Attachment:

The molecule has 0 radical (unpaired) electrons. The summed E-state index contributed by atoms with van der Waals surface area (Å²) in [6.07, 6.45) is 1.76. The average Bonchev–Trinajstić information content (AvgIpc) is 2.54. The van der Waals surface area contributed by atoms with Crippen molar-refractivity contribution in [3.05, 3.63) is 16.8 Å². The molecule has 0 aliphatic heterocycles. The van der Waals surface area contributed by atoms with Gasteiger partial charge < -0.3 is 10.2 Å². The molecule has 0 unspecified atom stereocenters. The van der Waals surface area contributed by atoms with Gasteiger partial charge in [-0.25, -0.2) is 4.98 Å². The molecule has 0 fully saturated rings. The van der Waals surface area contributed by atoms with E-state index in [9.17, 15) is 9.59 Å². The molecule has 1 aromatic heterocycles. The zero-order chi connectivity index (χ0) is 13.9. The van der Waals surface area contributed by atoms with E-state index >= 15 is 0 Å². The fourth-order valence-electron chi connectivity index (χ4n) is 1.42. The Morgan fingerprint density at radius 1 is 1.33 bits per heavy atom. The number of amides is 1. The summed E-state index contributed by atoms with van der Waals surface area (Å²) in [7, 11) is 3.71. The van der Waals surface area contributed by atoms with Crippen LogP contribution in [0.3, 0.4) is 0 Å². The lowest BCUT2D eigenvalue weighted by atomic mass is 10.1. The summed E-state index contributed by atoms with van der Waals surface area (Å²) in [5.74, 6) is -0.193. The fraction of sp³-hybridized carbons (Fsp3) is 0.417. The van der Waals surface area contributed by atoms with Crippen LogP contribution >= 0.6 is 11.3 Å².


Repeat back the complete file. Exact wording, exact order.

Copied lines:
The molecule has 0 radical (unpaired) electrons. The summed E-state index contributed by atoms with van der Waals surface area (Å²) in [6.07, 6.45) is 1.76. The average Bonchev–Trinajstić information content (AvgIpc) is 2.54. The van der Waals surface area contributed by atoms with Crippen molar-refractivity contribution in [3.05, 3.63) is 16.8 Å². The molecule has 0 aliphatic heterocycles. The van der Waals surface area contributed by atoms with Gasteiger partial charge < -0.3 is 10.2 Å². The molecule has 0 unspecified atom stereocenters. The van der Waals surface area contributed by atoms with Gasteiger partial charge in [-0.25, -0.2) is 4.98 Å². The molecule has 0 fully saturated rings. The van der Waals surface area contributed by atoms with E-state index in [9.17, 15) is 9.59 Å². The molecule has 1 aromatic heterocycles. The zero-order chi connectivity index (χ0) is 13.9. The van der Waals surface area contributed by atoms with E-state index >= 15 is 0 Å². The fourth-order valence-electron chi connectivity index (χ4n) is 1.42. The Morgan fingerprint density at radius 1 is 1.33 bits per heavy atom. The number of amides is 1. The summed E-state index contributed by atoms with van der Waals surface area (Å²) in [7, 11) is 3.71. The van der Waals surface area contributed by atoms with Crippen LogP contribution in [0.3, 0.4) is 0 Å². The lowest BCUT2D eigenvalue weighted by atomic mass is 10.1. The summed E-state index contributed by atoms with van der Waals surface area (Å²) in [5.74, 6) is -0.193. The fraction of sp³-hybridized carbons (Fsp3) is 0.417. The van der Waals surface area contributed by atoms with Crippen LogP contribution >= 0.6 is 11.3 Å².